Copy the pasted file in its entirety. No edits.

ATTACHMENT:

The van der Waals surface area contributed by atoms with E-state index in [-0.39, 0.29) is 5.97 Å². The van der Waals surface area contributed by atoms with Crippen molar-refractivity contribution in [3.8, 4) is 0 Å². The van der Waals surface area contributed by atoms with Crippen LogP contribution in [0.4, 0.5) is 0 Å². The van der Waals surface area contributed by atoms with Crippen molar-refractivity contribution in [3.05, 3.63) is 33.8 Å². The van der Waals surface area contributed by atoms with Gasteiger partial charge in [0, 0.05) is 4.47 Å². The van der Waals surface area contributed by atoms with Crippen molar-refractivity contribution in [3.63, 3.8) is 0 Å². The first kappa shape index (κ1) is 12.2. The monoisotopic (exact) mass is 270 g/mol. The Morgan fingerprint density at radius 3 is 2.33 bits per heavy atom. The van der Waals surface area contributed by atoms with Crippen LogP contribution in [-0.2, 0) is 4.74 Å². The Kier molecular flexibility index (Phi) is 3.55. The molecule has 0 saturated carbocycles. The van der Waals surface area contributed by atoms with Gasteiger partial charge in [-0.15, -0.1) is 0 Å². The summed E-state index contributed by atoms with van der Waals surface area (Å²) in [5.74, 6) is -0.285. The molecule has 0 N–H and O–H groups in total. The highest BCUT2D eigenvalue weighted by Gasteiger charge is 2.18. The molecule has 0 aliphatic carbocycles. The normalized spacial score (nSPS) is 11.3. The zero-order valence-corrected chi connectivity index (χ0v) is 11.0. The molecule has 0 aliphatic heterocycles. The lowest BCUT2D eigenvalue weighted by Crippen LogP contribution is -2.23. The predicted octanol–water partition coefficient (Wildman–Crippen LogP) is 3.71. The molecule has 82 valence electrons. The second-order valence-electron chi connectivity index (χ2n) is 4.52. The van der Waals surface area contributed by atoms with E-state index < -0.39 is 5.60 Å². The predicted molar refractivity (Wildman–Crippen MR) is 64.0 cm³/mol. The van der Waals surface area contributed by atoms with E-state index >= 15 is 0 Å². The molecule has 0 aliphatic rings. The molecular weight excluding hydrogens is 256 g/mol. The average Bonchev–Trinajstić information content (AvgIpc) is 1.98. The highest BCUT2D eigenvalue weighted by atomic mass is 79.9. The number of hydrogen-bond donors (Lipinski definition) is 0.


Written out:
The van der Waals surface area contributed by atoms with E-state index in [-0.39, 0.29) is 5.97 Å². The van der Waals surface area contributed by atoms with Crippen molar-refractivity contribution in [3.8, 4) is 0 Å². The van der Waals surface area contributed by atoms with Crippen LogP contribution in [0.4, 0.5) is 0 Å². The van der Waals surface area contributed by atoms with Crippen molar-refractivity contribution in [3.05, 3.63) is 33.8 Å². The van der Waals surface area contributed by atoms with Gasteiger partial charge in [0, 0.05) is 4.47 Å². The van der Waals surface area contributed by atoms with Crippen molar-refractivity contribution in [3.63, 3.8) is 0 Å². The first kappa shape index (κ1) is 12.2. The monoisotopic (exact) mass is 270 g/mol. The Morgan fingerprint density at radius 3 is 2.33 bits per heavy atom. The van der Waals surface area contributed by atoms with Crippen LogP contribution in [-0.2, 0) is 4.74 Å². The Kier molecular flexibility index (Phi) is 3.55. The molecule has 0 saturated carbocycles. The van der Waals surface area contributed by atoms with Gasteiger partial charge in [-0.15, -0.1) is 0 Å². The summed E-state index contributed by atoms with van der Waals surface area (Å²) in [5.74, 6) is -0.285. The molecule has 0 N–H and O–H groups in total. The highest BCUT2D eigenvalue weighted by Gasteiger charge is 2.18. The molecule has 0 aliphatic carbocycles. The normalized spacial score (nSPS) is 11.3. The zero-order valence-corrected chi connectivity index (χ0v) is 11.0. The molecule has 0 aliphatic heterocycles. The lowest BCUT2D eigenvalue weighted by Crippen LogP contribution is -2.23. The predicted octanol–water partition coefficient (Wildman–Crippen LogP) is 3.71. The molecule has 82 valence electrons. The second-order valence-electron chi connectivity index (χ2n) is 4.52. The van der Waals surface area contributed by atoms with E-state index < -0.39 is 5.60 Å². The predicted molar refractivity (Wildman–Crippen MR) is 64.0 cm³/mol. The van der Waals surface area contributed by atoms with E-state index >= 15 is 0 Å². The molecule has 0 aliphatic rings. The molecular weight excluding hydrogens is 256 g/mol. The average Bonchev–Trinajstić information content (AvgIpc) is 1.98. The highest BCUT2D eigenvalue weighted by atomic mass is 79.9. The number of hydrogen-bond donors (Lipinski definition) is 0.